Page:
To celebrate Holi, people have fun by smearing each other with paint and pelting each other with colorfully filled water balloons. Often, white clothes are worn, which makes the paint more obvious.
Work your way through these water balloons by moving from even-numbered balloon to even-numbered balloon. You can only move up, down, left or right, not diagonally.
Arjun Mishra and writes for is 13 years old E India’s premier ducation Edge, children. He sh newspaper for are about Holi on s his thoughts this page.
By Arjun Mishra
I had a bad experience after Holi once when I got so engrossed in playing with the color that I got home too late to take a bath and the water in the overhead tank ran out. I had to wait for hours drenched in the color before the water supply was restored. I learned my lesson—take your bath on time! I particularly enjoy the festival in the company of friends and relatives, that is, when there are lots of people to be colored.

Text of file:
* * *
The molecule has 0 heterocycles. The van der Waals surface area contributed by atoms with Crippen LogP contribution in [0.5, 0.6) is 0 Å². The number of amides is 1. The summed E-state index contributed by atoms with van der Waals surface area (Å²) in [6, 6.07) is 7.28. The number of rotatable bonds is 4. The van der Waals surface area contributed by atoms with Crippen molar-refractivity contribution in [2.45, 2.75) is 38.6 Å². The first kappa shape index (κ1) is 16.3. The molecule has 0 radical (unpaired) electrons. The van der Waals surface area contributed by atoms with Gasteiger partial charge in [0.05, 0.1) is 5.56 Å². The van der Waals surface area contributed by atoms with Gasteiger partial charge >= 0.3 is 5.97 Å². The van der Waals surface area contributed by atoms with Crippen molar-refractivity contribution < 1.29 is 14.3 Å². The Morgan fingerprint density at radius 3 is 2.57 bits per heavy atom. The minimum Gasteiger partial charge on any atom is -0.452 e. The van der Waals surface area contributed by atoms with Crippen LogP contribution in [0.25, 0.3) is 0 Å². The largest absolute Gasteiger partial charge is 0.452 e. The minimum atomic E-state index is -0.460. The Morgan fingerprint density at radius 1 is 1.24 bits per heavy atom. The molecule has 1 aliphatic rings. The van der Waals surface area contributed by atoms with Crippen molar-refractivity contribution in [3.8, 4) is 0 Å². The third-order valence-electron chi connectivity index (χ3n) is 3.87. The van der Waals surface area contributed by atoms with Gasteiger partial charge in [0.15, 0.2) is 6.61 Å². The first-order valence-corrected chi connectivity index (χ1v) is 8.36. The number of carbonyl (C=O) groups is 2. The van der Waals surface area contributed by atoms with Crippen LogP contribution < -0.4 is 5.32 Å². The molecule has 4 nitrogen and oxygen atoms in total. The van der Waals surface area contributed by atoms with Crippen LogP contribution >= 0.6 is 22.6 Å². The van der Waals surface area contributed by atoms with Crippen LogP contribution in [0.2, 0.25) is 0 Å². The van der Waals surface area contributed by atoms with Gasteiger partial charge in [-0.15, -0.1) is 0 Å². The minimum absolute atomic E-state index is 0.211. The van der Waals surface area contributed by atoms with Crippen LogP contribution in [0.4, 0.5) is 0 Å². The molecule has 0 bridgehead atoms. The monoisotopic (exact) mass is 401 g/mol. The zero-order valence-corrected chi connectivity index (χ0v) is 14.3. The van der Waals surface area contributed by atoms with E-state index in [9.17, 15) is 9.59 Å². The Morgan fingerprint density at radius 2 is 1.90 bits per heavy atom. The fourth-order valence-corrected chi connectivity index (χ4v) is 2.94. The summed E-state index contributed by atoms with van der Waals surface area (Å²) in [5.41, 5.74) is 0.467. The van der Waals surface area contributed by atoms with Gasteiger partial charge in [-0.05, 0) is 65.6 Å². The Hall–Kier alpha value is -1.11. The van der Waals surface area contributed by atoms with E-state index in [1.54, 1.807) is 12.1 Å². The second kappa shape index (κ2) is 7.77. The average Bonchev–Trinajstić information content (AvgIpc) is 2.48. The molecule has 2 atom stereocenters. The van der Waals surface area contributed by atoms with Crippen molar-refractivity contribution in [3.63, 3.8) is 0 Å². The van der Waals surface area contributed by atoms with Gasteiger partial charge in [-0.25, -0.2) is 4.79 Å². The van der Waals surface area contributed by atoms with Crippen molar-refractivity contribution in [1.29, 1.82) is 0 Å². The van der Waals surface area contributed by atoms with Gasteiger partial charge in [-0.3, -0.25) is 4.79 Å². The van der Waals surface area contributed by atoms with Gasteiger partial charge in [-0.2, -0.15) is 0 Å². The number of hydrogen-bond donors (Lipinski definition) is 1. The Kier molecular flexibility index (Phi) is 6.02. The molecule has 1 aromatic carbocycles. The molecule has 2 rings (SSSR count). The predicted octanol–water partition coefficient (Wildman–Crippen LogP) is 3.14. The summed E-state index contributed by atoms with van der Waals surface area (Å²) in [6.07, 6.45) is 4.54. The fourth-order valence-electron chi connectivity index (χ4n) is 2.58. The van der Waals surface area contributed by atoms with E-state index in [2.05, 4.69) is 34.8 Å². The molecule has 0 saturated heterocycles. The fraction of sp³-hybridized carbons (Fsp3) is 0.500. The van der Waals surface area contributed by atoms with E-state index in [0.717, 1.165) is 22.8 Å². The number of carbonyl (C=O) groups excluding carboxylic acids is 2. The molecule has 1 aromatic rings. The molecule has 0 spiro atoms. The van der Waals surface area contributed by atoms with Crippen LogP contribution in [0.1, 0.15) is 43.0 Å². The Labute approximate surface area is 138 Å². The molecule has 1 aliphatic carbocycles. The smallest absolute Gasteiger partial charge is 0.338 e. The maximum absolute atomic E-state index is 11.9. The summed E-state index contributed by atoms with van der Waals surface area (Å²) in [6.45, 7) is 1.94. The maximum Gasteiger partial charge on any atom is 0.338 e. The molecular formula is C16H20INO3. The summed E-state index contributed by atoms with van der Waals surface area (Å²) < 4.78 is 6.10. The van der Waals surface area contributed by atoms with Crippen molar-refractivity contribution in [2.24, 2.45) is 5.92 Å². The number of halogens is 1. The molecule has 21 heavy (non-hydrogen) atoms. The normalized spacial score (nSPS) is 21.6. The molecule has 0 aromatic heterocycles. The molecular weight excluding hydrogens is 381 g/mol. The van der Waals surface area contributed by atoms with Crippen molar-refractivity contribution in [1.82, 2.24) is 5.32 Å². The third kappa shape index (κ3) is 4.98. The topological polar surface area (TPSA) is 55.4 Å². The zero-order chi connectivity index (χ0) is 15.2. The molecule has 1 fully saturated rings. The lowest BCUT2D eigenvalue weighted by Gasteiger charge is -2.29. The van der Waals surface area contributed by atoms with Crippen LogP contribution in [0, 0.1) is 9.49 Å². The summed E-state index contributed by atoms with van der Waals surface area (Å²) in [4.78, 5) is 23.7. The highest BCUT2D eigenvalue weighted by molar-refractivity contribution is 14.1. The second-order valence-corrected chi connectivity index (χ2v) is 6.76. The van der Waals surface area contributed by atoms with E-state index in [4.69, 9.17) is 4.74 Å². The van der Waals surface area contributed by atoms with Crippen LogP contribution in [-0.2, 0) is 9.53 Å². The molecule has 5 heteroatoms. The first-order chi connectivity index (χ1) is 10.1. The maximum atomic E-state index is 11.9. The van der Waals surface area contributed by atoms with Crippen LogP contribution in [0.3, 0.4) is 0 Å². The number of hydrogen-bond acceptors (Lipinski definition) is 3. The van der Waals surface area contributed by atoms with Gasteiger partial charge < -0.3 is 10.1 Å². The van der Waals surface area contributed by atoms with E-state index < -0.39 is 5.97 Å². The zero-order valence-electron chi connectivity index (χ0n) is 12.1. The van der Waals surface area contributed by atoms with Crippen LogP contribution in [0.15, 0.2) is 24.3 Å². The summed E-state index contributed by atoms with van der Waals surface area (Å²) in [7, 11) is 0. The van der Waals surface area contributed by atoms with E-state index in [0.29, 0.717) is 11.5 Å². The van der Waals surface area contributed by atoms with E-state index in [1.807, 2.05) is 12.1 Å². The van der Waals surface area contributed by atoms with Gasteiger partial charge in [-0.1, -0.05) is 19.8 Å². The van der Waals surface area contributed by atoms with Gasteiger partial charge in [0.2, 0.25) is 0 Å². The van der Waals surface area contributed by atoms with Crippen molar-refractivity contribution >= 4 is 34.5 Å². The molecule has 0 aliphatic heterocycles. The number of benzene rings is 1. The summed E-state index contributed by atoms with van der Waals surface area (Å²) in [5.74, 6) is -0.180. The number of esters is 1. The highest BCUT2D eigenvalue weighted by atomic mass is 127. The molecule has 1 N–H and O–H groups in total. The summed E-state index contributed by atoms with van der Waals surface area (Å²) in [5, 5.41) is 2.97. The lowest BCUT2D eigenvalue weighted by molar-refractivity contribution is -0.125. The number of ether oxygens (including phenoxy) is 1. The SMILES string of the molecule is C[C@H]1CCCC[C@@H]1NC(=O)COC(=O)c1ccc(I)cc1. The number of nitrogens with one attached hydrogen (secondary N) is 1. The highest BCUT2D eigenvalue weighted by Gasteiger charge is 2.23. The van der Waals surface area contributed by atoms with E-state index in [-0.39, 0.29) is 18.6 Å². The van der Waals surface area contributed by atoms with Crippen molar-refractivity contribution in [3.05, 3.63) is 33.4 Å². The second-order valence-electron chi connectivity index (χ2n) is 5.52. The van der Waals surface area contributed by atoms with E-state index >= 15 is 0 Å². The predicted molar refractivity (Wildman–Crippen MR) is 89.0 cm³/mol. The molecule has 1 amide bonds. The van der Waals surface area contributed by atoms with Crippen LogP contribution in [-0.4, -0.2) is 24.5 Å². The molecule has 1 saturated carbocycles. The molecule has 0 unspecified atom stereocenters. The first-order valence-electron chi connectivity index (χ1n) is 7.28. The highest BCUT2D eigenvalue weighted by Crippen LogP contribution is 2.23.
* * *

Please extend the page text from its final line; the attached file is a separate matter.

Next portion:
I enjoy preparing gujiyas (goo-jee-ah: a sweet, stuffed pastry) and mathris (maw-treez: a fried cracker) with my mother and sisters. My mother fries them in the pan, while we siblings do the rolling, cutting and filling part of it. My favorite job is to do the filling, which gives me a chance to steal the tasty khoya, which is full of dry fruits. Eating the gujiyas, as they come out of the pan is another cherished moment of the festival.
By Arjun Mishra
M Mr sEhRi p s U S be
403 Westbrook Drive • Car rboro, NC 27510 • 919-929-5248 March 2015 www.ChillKids.com/news